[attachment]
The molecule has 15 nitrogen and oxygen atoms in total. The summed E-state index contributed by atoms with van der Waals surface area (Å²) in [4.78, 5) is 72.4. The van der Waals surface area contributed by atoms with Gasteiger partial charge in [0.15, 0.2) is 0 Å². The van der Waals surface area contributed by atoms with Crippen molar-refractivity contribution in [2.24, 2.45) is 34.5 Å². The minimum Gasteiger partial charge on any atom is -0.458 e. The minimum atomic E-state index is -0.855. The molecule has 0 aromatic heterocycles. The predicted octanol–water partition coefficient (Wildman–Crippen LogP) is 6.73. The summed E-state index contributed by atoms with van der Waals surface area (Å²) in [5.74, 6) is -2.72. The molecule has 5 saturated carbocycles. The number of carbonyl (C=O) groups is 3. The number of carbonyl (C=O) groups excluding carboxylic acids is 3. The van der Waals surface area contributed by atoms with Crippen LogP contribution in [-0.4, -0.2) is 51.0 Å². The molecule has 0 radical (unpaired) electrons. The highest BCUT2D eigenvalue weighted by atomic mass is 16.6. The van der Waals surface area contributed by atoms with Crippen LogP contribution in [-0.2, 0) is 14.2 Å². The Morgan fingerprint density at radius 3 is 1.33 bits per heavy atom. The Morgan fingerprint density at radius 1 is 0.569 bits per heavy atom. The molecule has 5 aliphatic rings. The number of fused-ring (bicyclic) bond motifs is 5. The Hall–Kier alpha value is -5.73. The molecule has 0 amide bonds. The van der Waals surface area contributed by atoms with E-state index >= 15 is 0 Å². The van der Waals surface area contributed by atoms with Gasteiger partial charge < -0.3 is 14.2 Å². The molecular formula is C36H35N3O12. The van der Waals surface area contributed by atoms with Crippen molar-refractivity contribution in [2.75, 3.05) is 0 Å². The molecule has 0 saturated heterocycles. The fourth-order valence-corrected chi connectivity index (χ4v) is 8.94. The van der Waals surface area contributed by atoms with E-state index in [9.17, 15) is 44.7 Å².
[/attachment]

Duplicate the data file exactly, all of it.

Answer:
The molecule has 15 nitrogen and oxygen atoms in total. The summed E-state index contributed by atoms with van der Waals surface area (Å²) in [4.78, 5) is 72.4. The van der Waals surface area contributed by atoms with Gasteiger partial charge in [0.15, 0.2) is 0 Å². The van der Waals surface area contributed by atoms with Crippen molar-refractivity contribution in [2.24, 2.45) is 34.5 Å². The minimum Gasteiger partial charge on any atom is -0.458 e. The minimum atomic E-state index is -0.855. The molecule has 0 aromatic heterocycles. The predicted octanol–water partition coefficient (Wildman–Crippen LogP) is 6.73. The summed E-state index contributed by atoms with van der Waals surface area (Å²) in [5.74, 6) is -2.72. The molecule has 5 saturated carbocycles. The number of carbonyl (C=O) groups is 3. The number of carbonyl (C=O) groups excluding carboxylic acids is 3. The van der Waals surface area contributed by atoms with Crippen LogP contribution in [-0.4, -0.2) is 51.0 Å². The molecule has 0 radical (unpaired) electrons. The highest BCUT2D eigenvalue weighted by atomic mass is 16.6. The van der Waals surface area contributed by atoms with Crippen LogP contribution in [-0.2, 0) is 14.2 Å². The Morgan fingerprint density at radius 3 is 1.33 bits per heavy atom. The Morgan fingerprint density at radius 1 is 0.569 bits per heavy atom. The molecule has 5 aliphatic rings. The number of fused-ring (bicyclic) bond motifs is 5. The Hall–Kier alpha value is -5.73. The molecule has 0 amide bonds. The van der Waals surface area contributed by atoms with E-state index >= 15 is 0 Å². The van der Waals surface area contributed by atoms with Gasteiger partial charge < -0.3 is 14.2 Å². The molecular formula is C36H35N3O12. The van der Waals surface area contributed by atoms with Crippen molar-refractivity contribution in [2.75, 3.05) is 0 Å². The molecule has 0 saturated heterocycles. The fourth-order valence-corrected chi connectivity index (χ4v) is 8.94. The van der Waals surface area contributed by atoms with E-state index in [9.17, 15) is 44.7 Å².